Bob Lee, the Chief Product Officer at MobileCoin, was killed in a fatal stabbing in San Francisco. On Tuesday morning, at 2:35 a.m., the San Francisco Police Department responded to a report of a stabbing near the 300 block of Main Street in SoMa. He was taken to a hospital but succumbed to his injuries.

Shortly after, NBC Bay Area reported that the victim of the stabbing was Bob Lee, 43. MobileCoin confirmed the information in a statement sent to Bloomberg and ABC7 News.

Before joining MobileCoin, Bob Lee worked at Google for the first few years of Android, focusing on the core library development. He then joined Square — the payment company that later became Block — to develop the Android app. He became the company’s first CTO and also created Cash App.

Bob Lee, also known as ‘Crazy Bob’, was an investor in tech startups as well. According to his LinkedIn profile, he invested in SpaceX, Clubhouse, Tile, Figma, Faire, Orchid, Addressable, Nana, Ticket Fairy, Gowalla, Asha, SiPhox, Netswitch, Found and others.

Following the news, there was an outpouring of grief in the tech community. “It’s real. Getting calls. Heartbreaking. Bob was instrumental to Square and Cash App. STL guy,” Jack Dorsey, the CEO of Block, wrote on nostr.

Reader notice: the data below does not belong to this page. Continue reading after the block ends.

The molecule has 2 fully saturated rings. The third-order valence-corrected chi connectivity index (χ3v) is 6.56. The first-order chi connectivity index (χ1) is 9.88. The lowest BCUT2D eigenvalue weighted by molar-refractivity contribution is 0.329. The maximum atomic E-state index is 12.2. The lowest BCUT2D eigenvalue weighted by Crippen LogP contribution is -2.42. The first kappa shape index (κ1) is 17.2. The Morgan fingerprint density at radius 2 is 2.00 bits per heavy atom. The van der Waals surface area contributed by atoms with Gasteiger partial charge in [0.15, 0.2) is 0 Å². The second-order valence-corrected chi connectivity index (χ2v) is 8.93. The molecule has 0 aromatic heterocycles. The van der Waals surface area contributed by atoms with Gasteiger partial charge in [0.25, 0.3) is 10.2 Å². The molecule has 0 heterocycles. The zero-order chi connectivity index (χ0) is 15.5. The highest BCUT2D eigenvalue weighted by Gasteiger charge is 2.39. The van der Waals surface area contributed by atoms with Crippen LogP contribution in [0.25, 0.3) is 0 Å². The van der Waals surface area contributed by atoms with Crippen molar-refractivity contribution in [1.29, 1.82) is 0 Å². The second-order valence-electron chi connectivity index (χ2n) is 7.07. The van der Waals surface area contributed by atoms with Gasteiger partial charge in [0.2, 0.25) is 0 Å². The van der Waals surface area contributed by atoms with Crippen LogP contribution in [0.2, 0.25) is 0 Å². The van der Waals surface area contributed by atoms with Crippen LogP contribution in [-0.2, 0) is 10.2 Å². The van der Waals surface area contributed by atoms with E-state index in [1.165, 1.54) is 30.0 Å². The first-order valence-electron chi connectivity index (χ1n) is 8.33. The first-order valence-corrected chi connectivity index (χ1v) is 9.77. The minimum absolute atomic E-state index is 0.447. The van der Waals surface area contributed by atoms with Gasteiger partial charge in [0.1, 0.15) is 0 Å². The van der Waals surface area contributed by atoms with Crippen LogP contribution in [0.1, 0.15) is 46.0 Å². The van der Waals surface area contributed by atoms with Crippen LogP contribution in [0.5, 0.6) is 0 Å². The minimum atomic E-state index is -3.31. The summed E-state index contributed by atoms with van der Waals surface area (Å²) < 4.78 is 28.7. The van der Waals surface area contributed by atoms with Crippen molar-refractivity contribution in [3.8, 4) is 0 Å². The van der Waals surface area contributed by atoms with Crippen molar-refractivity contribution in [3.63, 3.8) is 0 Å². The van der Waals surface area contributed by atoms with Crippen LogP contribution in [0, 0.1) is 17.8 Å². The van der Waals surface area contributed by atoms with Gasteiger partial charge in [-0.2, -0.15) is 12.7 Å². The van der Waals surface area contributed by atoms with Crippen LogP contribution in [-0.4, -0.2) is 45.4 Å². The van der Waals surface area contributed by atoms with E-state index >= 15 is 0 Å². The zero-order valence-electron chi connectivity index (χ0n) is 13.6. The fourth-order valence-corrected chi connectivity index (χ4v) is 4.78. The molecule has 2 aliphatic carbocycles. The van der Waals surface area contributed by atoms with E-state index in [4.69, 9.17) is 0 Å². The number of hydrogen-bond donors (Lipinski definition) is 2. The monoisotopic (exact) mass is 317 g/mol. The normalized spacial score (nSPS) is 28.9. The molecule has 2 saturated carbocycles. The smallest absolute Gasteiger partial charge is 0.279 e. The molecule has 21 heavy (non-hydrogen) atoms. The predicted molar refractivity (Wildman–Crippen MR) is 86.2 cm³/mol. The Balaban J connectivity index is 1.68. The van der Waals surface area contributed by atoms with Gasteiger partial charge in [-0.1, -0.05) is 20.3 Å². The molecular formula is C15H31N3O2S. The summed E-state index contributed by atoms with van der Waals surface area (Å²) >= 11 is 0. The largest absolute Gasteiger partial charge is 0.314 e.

“So sad to hear of @crazybob’s untimely passing. I first met him in summer 2006 — he didn’t care that I was only 14 and we talked tech / geeked out about programming. We remained connected over the years and he was an early supporter of Figma. It’s so hard to believe he is gone,” Figma CEO Dylan Field wrote on Twitter.

“What a tragedy. I remember Bob’s code that generates certain numbers. Bob’s code is in Java, yet uses clever backtracking techniques to achieve the best performance among many solutions in all kinds of languages,” hintymad wrote on Hacker News.

No arrest has been made in the case and the San Francisco Police Department hasn’t shared any additional details.

Bob Lee, creator of Cash App and former CTO of Square, stabbed to death by Romain Dillet originally published on TechCrunch